We are staying on the third floor of a building that looks like it has been abandoned for years- as most buildings in Habana look. There is no elevator and at least one window on each floor landing is broken. But the view of the Malecón, Cuba’s historic esplanade, is magnificent from our balcony.
If you want to really see Havana, the Malecón is the best place to post up. At night people stroll, fish, drink, fight, make out, play dominoes, and dance along this 5 mile roadway and accompanying seawall. It is constantly alive and has been nicknamed “the world’s longest sofa.” Along this roadway you can always see the Buicks, Cadillacs, and Chevrolets (Tsch-eyv-vro-lets as Cubans call them) roll up and down looking for tourists.
“Taxi, taxi taxi?” They yell out the window at us, honking a horn that sounds like a mix between a clown car and an ice cream truck.
Our AirBnb is in Vedado, and as we explore the neighborhood have to be careful not to trip on the crumbling sidewalks while staring in awe at the neoclassical homes, once built for rich families now occupied by multiple, partitioning off the rooms. Laundry hangs in the yard or out windows. A little girl pees in the street as another one, maybe 12-years-old skips down the road in a red school uniform. Half dead dogs, ribs poking out, lie in the shade and cats beg for food at tourists’ feet on restaurant patios.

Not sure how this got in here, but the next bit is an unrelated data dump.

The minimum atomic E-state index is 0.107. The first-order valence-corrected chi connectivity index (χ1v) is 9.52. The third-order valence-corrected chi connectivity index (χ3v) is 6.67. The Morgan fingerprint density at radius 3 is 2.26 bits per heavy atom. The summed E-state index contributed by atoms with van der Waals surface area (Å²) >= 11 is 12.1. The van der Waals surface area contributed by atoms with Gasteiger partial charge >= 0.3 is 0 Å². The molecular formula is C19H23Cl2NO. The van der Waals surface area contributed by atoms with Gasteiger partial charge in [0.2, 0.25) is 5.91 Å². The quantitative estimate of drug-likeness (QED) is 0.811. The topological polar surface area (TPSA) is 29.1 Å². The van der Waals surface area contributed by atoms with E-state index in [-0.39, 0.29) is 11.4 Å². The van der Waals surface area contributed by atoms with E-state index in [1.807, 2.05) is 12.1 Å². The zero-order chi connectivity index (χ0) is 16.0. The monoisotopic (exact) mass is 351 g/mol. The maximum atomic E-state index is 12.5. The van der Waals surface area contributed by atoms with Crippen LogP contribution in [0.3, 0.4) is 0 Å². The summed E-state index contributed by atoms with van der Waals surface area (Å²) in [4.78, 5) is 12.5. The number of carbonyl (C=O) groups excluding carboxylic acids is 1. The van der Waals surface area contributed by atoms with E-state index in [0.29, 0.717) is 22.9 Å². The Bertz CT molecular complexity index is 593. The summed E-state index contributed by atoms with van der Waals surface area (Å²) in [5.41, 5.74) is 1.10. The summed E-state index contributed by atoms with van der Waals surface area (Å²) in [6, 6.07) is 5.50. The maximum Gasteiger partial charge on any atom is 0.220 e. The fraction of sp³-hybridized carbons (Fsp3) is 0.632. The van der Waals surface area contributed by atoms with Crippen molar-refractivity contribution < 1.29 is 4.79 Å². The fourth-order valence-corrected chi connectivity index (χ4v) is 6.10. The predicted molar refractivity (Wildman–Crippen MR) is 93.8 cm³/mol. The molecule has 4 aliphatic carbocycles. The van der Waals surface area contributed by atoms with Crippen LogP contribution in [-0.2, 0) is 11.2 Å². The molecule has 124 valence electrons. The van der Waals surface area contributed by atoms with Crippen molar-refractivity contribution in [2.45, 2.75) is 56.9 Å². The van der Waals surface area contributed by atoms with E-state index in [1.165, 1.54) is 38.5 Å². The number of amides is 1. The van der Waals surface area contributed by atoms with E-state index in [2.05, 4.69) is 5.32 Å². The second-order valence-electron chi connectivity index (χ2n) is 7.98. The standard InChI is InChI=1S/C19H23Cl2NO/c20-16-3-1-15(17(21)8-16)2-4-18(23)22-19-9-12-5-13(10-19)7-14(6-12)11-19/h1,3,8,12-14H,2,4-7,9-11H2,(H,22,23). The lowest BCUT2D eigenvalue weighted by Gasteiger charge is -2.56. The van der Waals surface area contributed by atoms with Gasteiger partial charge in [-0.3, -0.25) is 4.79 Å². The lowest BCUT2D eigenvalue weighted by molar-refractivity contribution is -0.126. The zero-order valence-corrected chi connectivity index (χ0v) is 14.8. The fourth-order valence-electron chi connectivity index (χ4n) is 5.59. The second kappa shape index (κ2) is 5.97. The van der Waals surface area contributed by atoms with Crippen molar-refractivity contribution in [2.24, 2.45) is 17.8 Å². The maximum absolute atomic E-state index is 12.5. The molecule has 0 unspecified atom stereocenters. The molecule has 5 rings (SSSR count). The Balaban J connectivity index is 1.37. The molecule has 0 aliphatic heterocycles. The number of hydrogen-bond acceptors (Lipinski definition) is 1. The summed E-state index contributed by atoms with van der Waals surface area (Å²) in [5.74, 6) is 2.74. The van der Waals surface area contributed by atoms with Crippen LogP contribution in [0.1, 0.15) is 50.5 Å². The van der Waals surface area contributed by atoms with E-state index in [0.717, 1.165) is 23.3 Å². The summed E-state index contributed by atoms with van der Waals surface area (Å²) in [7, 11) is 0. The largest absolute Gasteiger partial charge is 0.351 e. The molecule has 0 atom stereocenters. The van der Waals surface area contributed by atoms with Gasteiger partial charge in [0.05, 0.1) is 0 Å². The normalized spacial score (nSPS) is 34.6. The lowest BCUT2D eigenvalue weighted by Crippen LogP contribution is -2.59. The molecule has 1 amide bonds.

One of the first things we come to is a Wi-Fi park. Really, it is just a park, but it is one of the few places you can connect to the Internet in Cuba. Everyone’s heads are bent down staring at their phones. Wi-fi does exist here, contrary to what we’d heard- you just have to work a little bit harder to get it. You know, like stand outside of a hotel, or in a park and get a pre-paid Internet card to access it. In 2015, the nation’s government owned telecommunications provider ETECSA started hosting Wi-Fi hotspots around the country. We had stumbled upon one, complete with locals already hustling us to buy a card.
I want to tell them there is a whole world out there- HBO and smartphone options and Internet in your house. Cuba is like that guy you know who still has a flip phone.